• Do you like each other?
  • Do you enjoy each other? 
  • Do you admire each other? 
  • Is this someone who you would be friends with if you weren't romantically linked?
  • Do you want to hear each others' opnions on various topics?  (Do you listen to each other?)
  • Do you make each other laugh?  Do you want to?  (I think my boyfriend's puns are hilarious.  Not everybody would appreciate that kind of humor.) 
  • Do you feel comfortable with the amount of affection you get from each other?  (Do you really want to hold hands or cuddle and not just go straight to sex?  Some people are comfortable with the courtship model because they don't like to touch and can hide behind it.)
  • Are you attracted to each other?  Yes, it can grow over time, but it's important for marriage to be attracted to each other.  You don't have to be 10s to have attraction or be perfect looking.  Well-groomed and well-dressed often add points in this department.

Alone time before you marry is key to determining these kinds of things.  Marriage isn't just about avoiding sexual sin.  If all you can think about when you're with your partner is sexual sin, maybe you aren't ready to have a mature relationship.

Marriage isn't just about sprirituality, and discussing what Jesus did.  It's so much more than that.  It should be about two people creating a place for love in an imperfect world.  If you don't like each other, and don't enjoy spending time alone together, you might not be with the right person.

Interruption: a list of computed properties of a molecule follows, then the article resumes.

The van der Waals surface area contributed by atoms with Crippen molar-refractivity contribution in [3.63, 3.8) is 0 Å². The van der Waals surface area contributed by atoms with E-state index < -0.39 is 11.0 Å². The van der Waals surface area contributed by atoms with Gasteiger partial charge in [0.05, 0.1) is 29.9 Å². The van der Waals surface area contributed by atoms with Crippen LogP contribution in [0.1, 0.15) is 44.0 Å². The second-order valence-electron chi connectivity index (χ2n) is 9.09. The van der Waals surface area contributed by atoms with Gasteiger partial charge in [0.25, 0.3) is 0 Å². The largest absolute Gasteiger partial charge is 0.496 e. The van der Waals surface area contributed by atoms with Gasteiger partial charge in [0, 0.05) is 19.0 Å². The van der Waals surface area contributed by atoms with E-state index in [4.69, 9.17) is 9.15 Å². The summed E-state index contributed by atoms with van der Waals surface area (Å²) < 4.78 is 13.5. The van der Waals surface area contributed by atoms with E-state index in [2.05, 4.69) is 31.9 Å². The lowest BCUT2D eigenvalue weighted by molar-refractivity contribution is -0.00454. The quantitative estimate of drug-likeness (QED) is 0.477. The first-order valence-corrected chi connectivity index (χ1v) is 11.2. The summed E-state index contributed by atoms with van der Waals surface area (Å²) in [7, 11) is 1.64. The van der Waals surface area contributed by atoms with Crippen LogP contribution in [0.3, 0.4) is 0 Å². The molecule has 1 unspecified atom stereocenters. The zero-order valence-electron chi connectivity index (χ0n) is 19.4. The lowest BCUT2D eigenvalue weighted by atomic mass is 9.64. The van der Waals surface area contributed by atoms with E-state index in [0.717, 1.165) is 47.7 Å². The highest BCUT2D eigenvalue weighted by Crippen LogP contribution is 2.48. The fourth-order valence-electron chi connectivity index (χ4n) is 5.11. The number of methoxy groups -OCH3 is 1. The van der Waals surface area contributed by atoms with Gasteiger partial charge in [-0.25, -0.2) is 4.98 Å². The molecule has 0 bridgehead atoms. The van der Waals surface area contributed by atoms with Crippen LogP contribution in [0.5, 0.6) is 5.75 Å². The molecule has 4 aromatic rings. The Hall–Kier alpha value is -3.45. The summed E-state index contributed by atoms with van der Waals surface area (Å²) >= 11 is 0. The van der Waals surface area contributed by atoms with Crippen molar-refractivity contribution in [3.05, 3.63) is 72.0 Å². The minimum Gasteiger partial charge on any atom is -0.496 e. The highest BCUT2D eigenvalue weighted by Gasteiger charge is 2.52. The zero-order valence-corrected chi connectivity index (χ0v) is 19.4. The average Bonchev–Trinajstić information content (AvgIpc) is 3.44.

Thanks for reading! Please leave a comment! (Thanks also for lurking. I don't allow anonymous comments. SavvySingleChristian@yahoo.com)


Kevin said...

I think you have made some good points here.

First and foremost, I don't think we can call all of the Boundless guidelines "Biblical Dating," especially since dating as we now know it did not even exist in ancient times.

We should follow principles of sexual purity and should and date with marriage in mind. But the insistence on group dating is misguided in my opinion.

Robin said...

Excellent post. This is why I don't agree with the idea of "courting" either. It is important to have that time alone to see someone as they really are - not the person that they are around parents and social groups.

Now, I am not saying that everyone is secretly naughty, or that the polite image they show around others is always fake. But everyone has those little quirks and funny stories that they don't show/announce in front of groups.

And it's a great feeling when you finally gather the courage to reveal one of those quirks/stories...and then discover that your date is actually the first person who really understands it. :)

SavvyD said...

It's not even about secret naughtiness or weird quirks. Yes, some peope have them, but this is more about being about to actually relate to your partner one on one.

It's definitely nice to share quirks!! My boyfriend and I enjoy foreign films. We started talking about Monsoon Wedding and he said I was the only person who he had ever talked to who had actually seen it.

SavvyD said...

Hello KuyaKevin - glad to see you have dropped in. :)